JAX-RS or THE way to do REST in Domino Part 3

In the last segment of this series I pointed you to use a couple of resources from  my github as templates, but didn’t really specify how those work or how to add your own services.  I hope to finish the series today with some explanation of those resources.


The Web.xml is the configuration in all Java EE apps.  It basically sets up the configuration for the application.  The application I have specified has a single servlet, which is defined by the wink framework.


This servlet looks for a class of type “javax.ws.rs.core.Application”

So your application will need a class that extends it.  In the web.xml its specified in the init-param


The web.xml also has a servlet mapping basically specifies what url the servlet will live at.  In the example it is “/rest*/  which basically means if the url has that pattern in it it will call the servlet and pass in the rest of the url for routing.


This is the aforementioned class that is referenced in the web.xml.  The only thing it really does is overrides the getClasses Method and returns back a Set of classes that contain Resources which are basically the rest services that are defined.


This is basically the meat of the service.  It specifies two methods one for a GET request annotated by the @GET above it and one for a POST request, annotated by the @POST above it.  So in this class we specify what URL it will live at with the annotation above the class declaration


JAX-RS methods need to return a “javax.ws.rs.core.Response” object.  We are creating and returning this object in both of these methods, JAX-RS has some nifty functionality for sending back different http codes and http headers.  For instance you can see in the getMessage method I am returning back a 200 http status code with a content-type http header of application/json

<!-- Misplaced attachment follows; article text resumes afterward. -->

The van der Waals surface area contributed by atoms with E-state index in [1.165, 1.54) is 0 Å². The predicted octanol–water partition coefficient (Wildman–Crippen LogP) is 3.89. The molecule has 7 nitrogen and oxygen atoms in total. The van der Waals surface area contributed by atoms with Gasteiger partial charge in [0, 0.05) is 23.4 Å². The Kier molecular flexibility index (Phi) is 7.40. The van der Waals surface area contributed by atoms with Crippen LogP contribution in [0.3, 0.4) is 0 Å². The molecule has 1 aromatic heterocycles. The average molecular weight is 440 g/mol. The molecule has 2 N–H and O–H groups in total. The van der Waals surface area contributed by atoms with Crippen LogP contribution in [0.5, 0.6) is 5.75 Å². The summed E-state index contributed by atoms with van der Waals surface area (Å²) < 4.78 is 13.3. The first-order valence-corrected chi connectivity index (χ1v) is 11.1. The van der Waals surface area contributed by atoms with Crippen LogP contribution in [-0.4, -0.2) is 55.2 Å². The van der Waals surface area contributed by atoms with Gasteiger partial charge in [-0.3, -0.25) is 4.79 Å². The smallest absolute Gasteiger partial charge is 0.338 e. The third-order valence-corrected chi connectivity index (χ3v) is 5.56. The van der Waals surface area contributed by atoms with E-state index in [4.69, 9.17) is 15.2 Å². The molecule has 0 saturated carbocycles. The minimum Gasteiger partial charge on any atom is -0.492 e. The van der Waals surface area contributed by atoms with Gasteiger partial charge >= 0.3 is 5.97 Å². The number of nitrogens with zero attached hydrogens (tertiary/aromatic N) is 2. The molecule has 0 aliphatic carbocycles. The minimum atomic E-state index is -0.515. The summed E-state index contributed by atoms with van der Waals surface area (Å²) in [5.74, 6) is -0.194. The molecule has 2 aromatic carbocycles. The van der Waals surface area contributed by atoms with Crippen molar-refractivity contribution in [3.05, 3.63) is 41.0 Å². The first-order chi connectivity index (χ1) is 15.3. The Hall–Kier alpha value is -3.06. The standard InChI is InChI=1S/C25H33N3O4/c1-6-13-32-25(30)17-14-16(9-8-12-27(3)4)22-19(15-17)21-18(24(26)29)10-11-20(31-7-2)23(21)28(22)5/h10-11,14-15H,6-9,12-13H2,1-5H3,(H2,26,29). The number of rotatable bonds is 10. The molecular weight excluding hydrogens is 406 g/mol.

ResponseBuilder builder = Response.ok(jjo.toString(), MediaType.APPLICATION_JSON);

JAX-RS is the standard way of doing REST services in the Java EE world, so there are all kinds of plugins and documentation/blogs out there with tips and tricks of how to use it once you have it setup.  I would recommend the java doc and the tutorial from Oracle on how to get started for some beginner lessons.  I know sometimes writing a xAgent or even a plain old agent is quicker, but to ensure that your code is decoupled and will even work outside of an XPages context this is probably your best way of creating a rest service.  Even IBM realized this as this is how DAS services is built in Domino.


2 thoughts on “JAX-RS or THE way to do REST in Domino Part 3

  1. I wonder if it wouldn’t be easy to store the jax-rs library in the NSF and register the paths in a configuration file or anything. mostly having something other than NSF deployed on a hosted Domino server is a difficult request

  2. I haven’t looked into it very extensively, but I think it would be difficult to do this as getting the code loaded at the right time before the app starts may be a challenge.

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